Well, this first day was his first big one, so he took a second shot, and a third. He went into his bedroom to get dressed and when he came back to his study, he could not find his notes. He began searching in all the desk drawers and shelves, but it was nowhere in sight. He searched for a half an hour. Nothing. It was getting close to time for the first class. He knew he could do nothing without the text. Finally, in desperation he lifted his eyes to heaven and prayed: Lord, help me find my notes. If you do, I will never drink another drop of vodka again.

When he looked down, there, right in front of him – as if by a miracle – he saw the notes. He lifted his eyes back up to heaven and said: Oh, never mind my promise, Lord. I found it myself.

This story may seem fun, but is a sad caricature of our poor response to the more or less conspicuous action of the Three Divine Persons.

One of the deepest (but clearly perceptible) forms of our conviviality and life in common with the Trinity are the so-called Uncial Impressions (Uncial Oil signifies both healing and union with God), because they represent my more or less incipient or intense identification with some of the divine persons.

Sometimes I feel the sonship or filiation, my filial nature, the confidence and mercy of our Heavenly Father; other times my brotherhood with Christ, my desire of imitating Him presides over my spiritual life. Finally, in some moments I experience the friendship of the Holy Spirit, his permanent assistance and the fulfillment of the promise of Jesus when He announced that the Holy Spirit will remind you of all that I have said to you (Jn 14:26).

It is so beautiful that we can talk to God as our loving Father. That we can walk with Jesus as our brother. And that we can live by the light and the gifts of their Spirit of love.

Mary was the first person in whom the Trinity came to dwell when the Father asked her to become the Mother of his Son by the power of their Holy Spirit. She was hospitable beyond any foreseeable limit.

A few days ago we celebrated the feast of the Visitation of Mary. An important remark which I feel is relevant today: Mary’s intention in visiting her cousin was generous and exemplary, but the presence in her of the Most Holy Trinity became noticeable to all and yielded extraordinary and unpredictable results.

After being overshadowed by the Holy Spirit when she conceived Jesus, Mary set out and went as quickly as she could into Zechariah’s house and greeted Elizabeth. Now as soon as Elizabeth heard Mary’s greeting, the child leapt in her womb and Elizabeth felt the blessed presence of Jesus and she was filled with the Holy Spirit. Jesus’ presence in the womb of Mary brought joy and confidence to Elizabeth and to John the Baptist as well.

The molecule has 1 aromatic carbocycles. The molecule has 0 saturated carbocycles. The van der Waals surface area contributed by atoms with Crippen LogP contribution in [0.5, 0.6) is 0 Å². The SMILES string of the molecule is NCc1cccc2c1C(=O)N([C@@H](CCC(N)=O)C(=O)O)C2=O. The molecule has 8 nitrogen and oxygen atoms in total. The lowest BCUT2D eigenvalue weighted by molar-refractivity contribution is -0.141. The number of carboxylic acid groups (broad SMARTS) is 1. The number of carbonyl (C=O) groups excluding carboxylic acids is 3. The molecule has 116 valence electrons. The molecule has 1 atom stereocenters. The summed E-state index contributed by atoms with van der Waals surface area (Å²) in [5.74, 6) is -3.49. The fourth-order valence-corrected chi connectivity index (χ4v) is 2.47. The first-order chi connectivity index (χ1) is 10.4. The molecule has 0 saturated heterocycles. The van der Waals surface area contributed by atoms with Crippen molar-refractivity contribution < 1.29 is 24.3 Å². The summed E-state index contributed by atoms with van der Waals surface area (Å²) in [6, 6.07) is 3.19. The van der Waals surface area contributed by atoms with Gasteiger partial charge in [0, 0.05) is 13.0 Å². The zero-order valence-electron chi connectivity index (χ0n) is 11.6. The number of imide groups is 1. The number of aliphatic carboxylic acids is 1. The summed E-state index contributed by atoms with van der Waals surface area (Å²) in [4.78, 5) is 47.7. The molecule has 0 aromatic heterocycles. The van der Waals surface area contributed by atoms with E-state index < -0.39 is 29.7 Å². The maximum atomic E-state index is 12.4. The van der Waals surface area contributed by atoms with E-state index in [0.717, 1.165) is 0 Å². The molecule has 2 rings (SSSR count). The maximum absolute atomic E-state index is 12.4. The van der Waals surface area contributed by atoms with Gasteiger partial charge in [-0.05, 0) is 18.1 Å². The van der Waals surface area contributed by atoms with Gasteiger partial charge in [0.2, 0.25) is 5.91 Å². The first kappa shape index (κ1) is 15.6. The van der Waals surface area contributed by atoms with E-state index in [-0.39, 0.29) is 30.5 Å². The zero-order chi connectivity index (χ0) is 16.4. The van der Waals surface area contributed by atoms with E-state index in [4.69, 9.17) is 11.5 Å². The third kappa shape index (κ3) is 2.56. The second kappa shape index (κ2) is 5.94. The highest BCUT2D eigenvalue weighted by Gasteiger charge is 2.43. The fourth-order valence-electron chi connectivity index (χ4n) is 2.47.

Of course, the case of Mary is truly unique, but it makes us understand that how we perceive God’s love is how we will love to each other. Father, Son and Holy Spirit are not only role models to imitate, but they operate in and with us.

We want to be comforted by easy answers, but God invites us to enter in the mystery of who He is. May we learn to be more content with the active and challenging presence of the Father, the Son and the Holy Spirit than with the answers we somehow demand. May we allow the wonder of God guide us.

St Paul summed up this experience when he described the love of God in his Trinitarian greeting: The grace of the Lord Jesus Christ, the love of God and the fellowship of the Holy Spirit be with you all. This is the portrait of the Christian experience of God’s love and mercy through our Jesus Christ made present in the Holy Spirit, especially in the fellowship of the Christian community.

You can only give what you have received. This is why Jesus tells us that the greatest commandments are these: The first is, ‘Hear, O Israel: The Lord our God, the Lord is one; you shall love the Lord your God with all your heart, and with all your soul, and with all your mind, and with all your strength. ‘The second is this, ‘You shall love your neighbor as yourself.’ There is no other commandment greater than these (Mt 12: 37-40).

The concept and the experience of God as Trinity therefore reveals to us the key to true spiritual joy, which is the love of God manifested in our love for others, a love that is in imitation of the Blessed Trinity, a love that is mutually giving, caring, and confirming.

The Readings today show us the beautiful truth of our faith, the Holy Trinity.

One way to think about it is that we all make the Sign of the Cross every time we pray. We touch our head and we say, In the name of the Father, because he is the first person of the Trinity and our Creator. Then we touch our hearts and we say, and of the Son. This reminds us that God the Son proceeds from the Father and came down from heaven to the womb of the Blessed Virgin Mary. Then we touch our shoulders, moving from left to right as we say, and of the Holy Spirit, because the Holy Spirit proceeds from the Father and the Son; and in his love, the Spirit fills us, body and soul, with the life of God.